Matthew Dickerson: Four days rafting Snake River, Part 1
Hell’s Canyon. With 8,000 feet of elevation difference between river level and the highest peaks of the enclosing ridgelines, it’s the deepest river gorge in North America — even deeper (and wider at the brim) than the Grand Canyon. It’s also the terminus of the Salmon River, the longest undammed river in the Lower 48.
Cutting through the heart of this majestic and awe-inspiring canyon is the Snake River. After leaving Wyoming, where it has gathered waters from the mountains of Grand Teton National Park and Bridger-Teton National Forest, the Snake briefly turns northwest and picks up additional flow from the southwest corner of Yellowstone National Park. From there it turns south and then west, crossing southern Idaho before turning north into Hell’s Canyon along the Idaho-Oregon border. As it drops down into this deepening canyon, it passes through three long, narrow, back-to-back-to-back reservoirs: Brownlee, Oxbow, and Hell’s Canyon, which total 95 miles in length. The water also must pass through the three corresponding dams that form those reservoirs and share names with them.
It’s at the bottom of that third dam, Hell’s Canyon Dam, that the famous 80-mile stretch of whitewater rafting begins. That was where my wife Deborah and I put in on a late June morning for a guided four-day, three-night float.
Arriving by bus in the small town of Cambridge for orientation the evening before, we met three other groups on the same trip: two families of four (one from Nevada and one from San Diego, both with a pair of high-school age girls) and a three-generational family group of seven (ages early 60s down to 13.) They all proved to be a lot of fun, and over the next four days we would have a good chance to get to know each other.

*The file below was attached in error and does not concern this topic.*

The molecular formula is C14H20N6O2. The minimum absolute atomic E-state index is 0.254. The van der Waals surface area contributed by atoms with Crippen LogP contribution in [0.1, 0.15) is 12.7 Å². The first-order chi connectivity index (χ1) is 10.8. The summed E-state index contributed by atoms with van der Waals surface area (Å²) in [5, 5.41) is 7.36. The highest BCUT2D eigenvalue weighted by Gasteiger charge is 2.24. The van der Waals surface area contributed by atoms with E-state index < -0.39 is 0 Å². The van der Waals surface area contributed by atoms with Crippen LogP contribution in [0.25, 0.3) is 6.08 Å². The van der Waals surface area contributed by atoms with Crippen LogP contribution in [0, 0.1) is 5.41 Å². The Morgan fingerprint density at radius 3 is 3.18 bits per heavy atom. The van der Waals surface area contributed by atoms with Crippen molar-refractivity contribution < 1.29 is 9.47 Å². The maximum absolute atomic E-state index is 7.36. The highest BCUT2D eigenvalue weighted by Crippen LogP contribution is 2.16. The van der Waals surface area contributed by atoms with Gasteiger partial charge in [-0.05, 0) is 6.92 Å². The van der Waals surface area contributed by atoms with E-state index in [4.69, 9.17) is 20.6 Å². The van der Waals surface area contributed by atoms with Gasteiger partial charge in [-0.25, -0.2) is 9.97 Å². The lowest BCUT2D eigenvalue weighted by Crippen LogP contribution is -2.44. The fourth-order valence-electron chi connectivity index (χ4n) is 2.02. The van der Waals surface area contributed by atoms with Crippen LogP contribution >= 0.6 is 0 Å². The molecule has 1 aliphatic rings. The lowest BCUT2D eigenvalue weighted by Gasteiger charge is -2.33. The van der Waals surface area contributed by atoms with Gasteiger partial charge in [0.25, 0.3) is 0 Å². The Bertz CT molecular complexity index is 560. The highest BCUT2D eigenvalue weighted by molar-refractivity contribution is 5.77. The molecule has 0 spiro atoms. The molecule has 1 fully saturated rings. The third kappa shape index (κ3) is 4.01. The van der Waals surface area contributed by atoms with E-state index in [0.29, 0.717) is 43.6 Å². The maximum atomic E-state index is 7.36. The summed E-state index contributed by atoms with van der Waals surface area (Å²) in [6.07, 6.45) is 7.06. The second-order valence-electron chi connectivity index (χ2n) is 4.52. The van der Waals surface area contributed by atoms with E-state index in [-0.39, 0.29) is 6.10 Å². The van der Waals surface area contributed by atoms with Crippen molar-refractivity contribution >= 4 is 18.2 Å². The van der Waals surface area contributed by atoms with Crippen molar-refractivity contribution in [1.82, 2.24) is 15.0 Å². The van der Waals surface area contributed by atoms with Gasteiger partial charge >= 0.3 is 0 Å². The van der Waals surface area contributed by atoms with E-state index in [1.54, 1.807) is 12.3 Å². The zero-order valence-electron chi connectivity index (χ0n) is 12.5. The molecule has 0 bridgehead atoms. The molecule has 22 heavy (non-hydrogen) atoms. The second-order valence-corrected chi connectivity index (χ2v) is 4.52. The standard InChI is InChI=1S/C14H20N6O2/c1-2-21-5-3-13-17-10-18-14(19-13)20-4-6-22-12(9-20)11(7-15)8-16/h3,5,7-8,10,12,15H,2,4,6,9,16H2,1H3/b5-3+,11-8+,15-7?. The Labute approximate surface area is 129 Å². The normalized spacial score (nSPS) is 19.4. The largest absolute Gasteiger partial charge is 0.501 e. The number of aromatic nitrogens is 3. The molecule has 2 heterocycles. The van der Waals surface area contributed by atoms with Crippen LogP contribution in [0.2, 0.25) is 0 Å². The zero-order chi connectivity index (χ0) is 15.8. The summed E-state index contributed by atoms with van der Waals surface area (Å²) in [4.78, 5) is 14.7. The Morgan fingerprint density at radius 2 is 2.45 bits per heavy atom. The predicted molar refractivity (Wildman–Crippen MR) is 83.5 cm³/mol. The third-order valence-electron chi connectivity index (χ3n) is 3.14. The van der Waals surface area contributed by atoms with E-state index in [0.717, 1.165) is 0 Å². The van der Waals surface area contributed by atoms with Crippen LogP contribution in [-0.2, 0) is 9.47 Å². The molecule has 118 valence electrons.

It was also a good chance to get to know the guides. The 17 guests divided ourselves each day among four rafts, each with its own guide. Two of the rafts took six “passengers” each. Though steered and powered in part by a guide with oars, the passengers were armed with paddles and required to use them at times — especially in the rapids. Two larger rafts took only two or three passengers each (along with a fair bit of luggage) and were powered almost entirely by a guide with oars. After the first day, we also had a choice of paddling inflatable tandem kayaks.
Lead guide Connie at 67 was older than any of her clients. She’d been guiding for more than three decades. She remained on one of the oar rafts throughout the trip, and nearly always took the lead position (scouting and floating each rapids first). She told great stories, and was a wealth of information on the history and culture of the canyon. Three guides in their twenties — Tyler, Mahaly and Hillary — rotated between the oar and paddle rafts. Two additional helpers, Millie and Scot, went ahead each morning oaring the heavy rafts loaded with remaining gear in order to get our camp set up before we arrived.
And, yes, we had a LOT of gear: food for 10 meals for 23 persons, a lot of drinking water, stoves, cooking supplies, tents, sleeping bags and pads, tables, chairs, all our personal belongings, and even a portable outhouse tent (known as the “groover”). Much of the gear had to be packed into dry bags and strapped onto the rafts. They were impressive sights to see floating downriver.